The second Hallmark of Cancer is Evading Tumor Suppressors.  So remember, a normal cell cycle includes cell division but it is highly regulated and there should be these checks and balances to make sure everything is on the straight and narrow.  These checks and balances include anti-growth signals that put on the brakes to cell division when it detects damage in the DNA of a cell.  Two important anti-growth signals, or tumor suppressor genes as they are typically called, are the Retinoblastoma (RB) protein and p53.  These are both proteins that can detect and halt cancer cell proliferation, but many cancer patients have defects in one or both of these genes.

 

So does it mean you’re doomed and gloomed if your RB protein and/or p53 genes aren’t working properly?  Absolutely not.  It just means we need to work a little harder to support these pathways, so they can turn on those brakes when we need them to.  And again, I’m going to come back to food, nutrition, and nutrients.  Antioxidants found in berries, curcumin found in turmeric, and isothiocyanates like sulforaphane found in broccoli and other cruciferous vegetables are all able to activate these important tumor suppressor genes.  Anthocyanidins are another phytonutrient that can turn on tumor suppressors like p53 and the RB protein.  You can find anthocyanidins in cherries, raspberries, blueberries, and plums.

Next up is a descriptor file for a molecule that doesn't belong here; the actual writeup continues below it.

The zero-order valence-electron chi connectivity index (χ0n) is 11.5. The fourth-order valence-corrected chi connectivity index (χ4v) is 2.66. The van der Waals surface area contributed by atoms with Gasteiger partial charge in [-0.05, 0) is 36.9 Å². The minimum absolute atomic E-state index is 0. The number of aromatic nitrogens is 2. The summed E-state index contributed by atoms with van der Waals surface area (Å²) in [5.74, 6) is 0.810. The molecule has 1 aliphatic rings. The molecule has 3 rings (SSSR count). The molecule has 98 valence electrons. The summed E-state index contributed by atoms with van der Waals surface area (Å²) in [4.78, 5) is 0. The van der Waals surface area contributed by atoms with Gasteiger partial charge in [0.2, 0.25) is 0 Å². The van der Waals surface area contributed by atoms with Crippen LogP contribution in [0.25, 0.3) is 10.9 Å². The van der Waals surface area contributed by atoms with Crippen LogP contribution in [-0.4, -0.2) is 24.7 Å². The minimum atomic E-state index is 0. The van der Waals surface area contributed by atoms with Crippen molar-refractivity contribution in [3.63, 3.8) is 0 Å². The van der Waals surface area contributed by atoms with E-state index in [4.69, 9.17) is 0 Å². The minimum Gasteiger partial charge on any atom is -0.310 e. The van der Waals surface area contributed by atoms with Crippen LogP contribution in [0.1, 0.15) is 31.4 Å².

I could go on and on but I don’t want to overwhelm you at this point.  What is critical for you to understand, though, is that what you eat, absolutely without a doubt, makes a huge difference on your cancer outcome.  You can see this with just the two examples I provided on how food and nutrients can support these critical Hallmarks of Cancer.   And remember, Western medicine regularly refers to these Hallmarks in order to understand and treat cancer, so it’s not like they’re just some disregarded nutritional mumbo jumbo I made up to make it sound like nutrition is important.   You can talk to your oncologist about these 10 Hallmarks of Cancer and even explain how nutrition can support these pathways in a non-toxic, complimentary way.  So promise me, if you hear anyone tell you that what you eat doesn’t make a difference, you will not only ignore them but recognize that they have not been educated in the science of nutrition or on its impact on a healthy body let along one that has been riddled with cancer.

 

References:

  1. Hanahan, Douglas, and Robert A. Weinberg. “Hallmarks of Cancer: The Next Generation.” Cell 144, no. 5 (2011): 646-74. doi:10.1016/j.cell.2011.02.013.
  2. Chen KL, Jung P, Kulkoyluoglu E, Liguori C, Lumibao J, et al. (2017) “Impact of Diet and Nutrition on Cancer Hallmarks.” J Cancer Prev Curr Res 7(4): 00240. DOI: 10.15406/jcpcr.2017.07.00240.